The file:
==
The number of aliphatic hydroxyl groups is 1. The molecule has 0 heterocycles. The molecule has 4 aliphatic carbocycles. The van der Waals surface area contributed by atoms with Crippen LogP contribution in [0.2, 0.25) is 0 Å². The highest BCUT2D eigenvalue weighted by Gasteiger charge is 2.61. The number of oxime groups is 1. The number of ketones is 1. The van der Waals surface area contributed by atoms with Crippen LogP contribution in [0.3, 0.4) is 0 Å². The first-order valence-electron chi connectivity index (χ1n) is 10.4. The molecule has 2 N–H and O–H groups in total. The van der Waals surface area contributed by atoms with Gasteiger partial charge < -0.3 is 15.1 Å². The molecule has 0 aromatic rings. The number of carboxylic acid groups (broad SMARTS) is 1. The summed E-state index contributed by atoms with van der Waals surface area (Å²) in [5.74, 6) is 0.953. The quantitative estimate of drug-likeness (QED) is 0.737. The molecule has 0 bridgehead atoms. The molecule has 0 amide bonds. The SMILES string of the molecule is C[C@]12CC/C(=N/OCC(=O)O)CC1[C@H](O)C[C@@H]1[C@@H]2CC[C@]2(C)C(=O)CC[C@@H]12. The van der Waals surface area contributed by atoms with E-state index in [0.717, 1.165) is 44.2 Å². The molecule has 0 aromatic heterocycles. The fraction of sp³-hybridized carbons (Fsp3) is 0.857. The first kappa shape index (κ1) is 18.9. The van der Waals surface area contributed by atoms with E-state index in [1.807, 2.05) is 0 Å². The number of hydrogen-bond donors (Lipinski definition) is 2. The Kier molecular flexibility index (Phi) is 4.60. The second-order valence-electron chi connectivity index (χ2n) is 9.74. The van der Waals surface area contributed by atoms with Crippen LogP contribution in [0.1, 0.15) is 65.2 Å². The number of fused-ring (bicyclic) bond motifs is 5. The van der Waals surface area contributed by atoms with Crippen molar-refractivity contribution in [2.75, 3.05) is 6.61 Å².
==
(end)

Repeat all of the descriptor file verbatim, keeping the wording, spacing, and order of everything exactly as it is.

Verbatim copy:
The number of aliphatic hydroxyl groups is 1. The molecule has 0 heterocycles. The molecule has 4 aliphatic carbocycles. The van der Waals surface area contributed by atoms with Crippen LogP contribution in [0.2, 0.25) is 0 Å². The highest BCUT2D eigenvalue weighted by Gasteiger charge is 2.61. The number of oxime groups is 1. The number of ketones is 1. The van der Waals surface area contributed by atoms with Crippen LogP contribution in [0.3, 0.4) is 0 Å². The first-order valence-electron chi connectivity index (χ1n) is 10.4. The molecule has 2 N–H and O–H groups in total. The van der Waals surface area contributed by atoms with Gasteiger partial charge < -0.3 is 15.1 Å². The molecule has 0 aromatic rings. The number of carboxylic acid groups (broad SMARTS) is 1. The summed E-state index contributed by atoms with van der Waals surface area (Å²) in [5.74, 6) is 0.953. The quantitative estimate of drug-likeness (QED) is 0.737. The molecule has 0 bridgehead atoms. The molecule has 0 amide bonds. The SMILES string of the molecule is C[C@]12CC/C(=N/OCC(=O)O)CC1[C@H](O)C[C@@H]1[C@@H]2CC[C@]2(C)C(=O)CC[C@@H]12. The van der Waals surface area contributed by atoms with E-state index in [0.717, 1.165) is 44.2 Å². The molecule has 0 aromatic heterocycles. The fraction of sp³-hybridized carbons (Fsp3) is 0.857. The first kappa shape index (κ1) is 18.9. The van der Waals surface area contributed by atoms with E-state index in [1.807, 2.05) is 0 Å². The number of hydrogen-bond donors (Lipinski definition) is 2. The Kier molecular flexibility index (Phi) is 4.60. The second-order valence-electron chi connectivity index (χ2n) is 9.74. The van der Waals surface area contributed by atoms with Crippen LogP contribution in [0.1, 0.15) is 65.2 Å². The number of fused-ring (bicyclic) bond motifs is 5. The van der Waals surface area contributed by atoms with Crippen molar-refractivity contribution in [2.75, 3.05) is 6.61 Å².